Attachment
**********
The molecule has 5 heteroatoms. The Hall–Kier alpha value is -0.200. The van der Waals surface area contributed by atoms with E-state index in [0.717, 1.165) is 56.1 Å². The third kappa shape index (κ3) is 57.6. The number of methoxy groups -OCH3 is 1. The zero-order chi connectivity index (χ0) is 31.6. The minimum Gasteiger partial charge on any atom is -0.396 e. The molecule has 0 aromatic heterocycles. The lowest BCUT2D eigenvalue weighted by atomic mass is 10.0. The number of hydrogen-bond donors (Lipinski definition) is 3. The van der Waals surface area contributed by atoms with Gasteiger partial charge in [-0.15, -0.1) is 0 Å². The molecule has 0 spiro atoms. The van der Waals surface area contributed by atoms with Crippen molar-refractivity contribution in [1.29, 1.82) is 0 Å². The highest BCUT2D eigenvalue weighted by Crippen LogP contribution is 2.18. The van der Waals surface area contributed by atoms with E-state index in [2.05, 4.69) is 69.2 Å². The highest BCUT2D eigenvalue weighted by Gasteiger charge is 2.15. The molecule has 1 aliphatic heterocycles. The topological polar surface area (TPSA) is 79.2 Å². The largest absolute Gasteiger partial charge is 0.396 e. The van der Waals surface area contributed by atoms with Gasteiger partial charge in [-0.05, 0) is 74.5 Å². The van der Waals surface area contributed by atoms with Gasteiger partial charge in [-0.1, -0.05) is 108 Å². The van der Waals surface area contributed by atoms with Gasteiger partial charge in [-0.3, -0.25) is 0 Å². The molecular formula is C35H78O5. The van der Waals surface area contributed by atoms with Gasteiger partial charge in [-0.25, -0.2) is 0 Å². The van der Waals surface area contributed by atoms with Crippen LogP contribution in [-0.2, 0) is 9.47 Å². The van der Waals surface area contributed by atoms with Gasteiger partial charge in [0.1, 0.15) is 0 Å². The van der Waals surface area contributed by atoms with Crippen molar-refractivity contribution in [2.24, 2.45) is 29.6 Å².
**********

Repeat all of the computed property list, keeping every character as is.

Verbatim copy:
The molecule has 5 heteroatoms. The Hall–Kier alpha value is -0.200. The van der Waals surface area contributed by atoms with E-state index in [0.717, 1.165) is 56.1 Å². The third kappa shape index (κ3) is 57.6. The number of methoxy groups -OCH3 is 1. The zero-order chi connectivity index (χ0) is 31.6. The minimum Gasteiger partial charge on any atom is -0.396 e. The molecule has 0 aromatic heterocycles. The lowest BCUT2D eigenvalue weighted by atomic mass is 10.0. The number of hydrogen-bond donors (Lipinski definition) is 3. The van der Waals surface area contributed by atoms with Gasteiger partial charge in [-0.15, -0.1) is 0 Å². The molecule has 0 spiro atoms. The van der Waals surface area contributed by atoms with Crippen molar-refractivity contribution in [1.29, 1.82) is 0 Å². The highest BCUT2D eigenvalue weighted by Crippen LogP contribution is 2.18. The van der Waals surface area contributed by atoms with E-state index in [2.05, 4.69) is 69.2 Å². The highest BCUT2D eigenvalue weighted by Gasteiger charge is 2.15. The molecule has 1 aliphatic heterocycles. The topological polar surface area (TPSA) is 79.2 Å². The largest absolute Gasteiger partial charge is 0.396 e. The van der Waals surface area contributed by atoms with Gasteiger partial charge in [-0.05, 0) is 74.5 Å². The van der Waals surface area contributed by atoms with Gasteiger partial charge in [-0.1, -0.05) is 108 Å². The van der Waals surface area contributed by atoms with Gasteiger partial charge in [-0.3, -0.25) is 0 Å². The molecular formula is C35H78O5. The van der Waals surface area contributed by atoms with Gasteiger partial charge in [-0.25, -0.2) is 0 Å². The van der Waals surface area contributed by atoms with Crippen LogP contribution in [-0.2, 0) is 9.47 Å². The van der Waals surface area contributed by atoms with Gasteiger partial charge in [0.1, 0.15) is 0 Å². The van der Waals surface area contributed by atoms with Crippen molar-refractivity contribution in [2.24, 2.45) is 29.6 Å².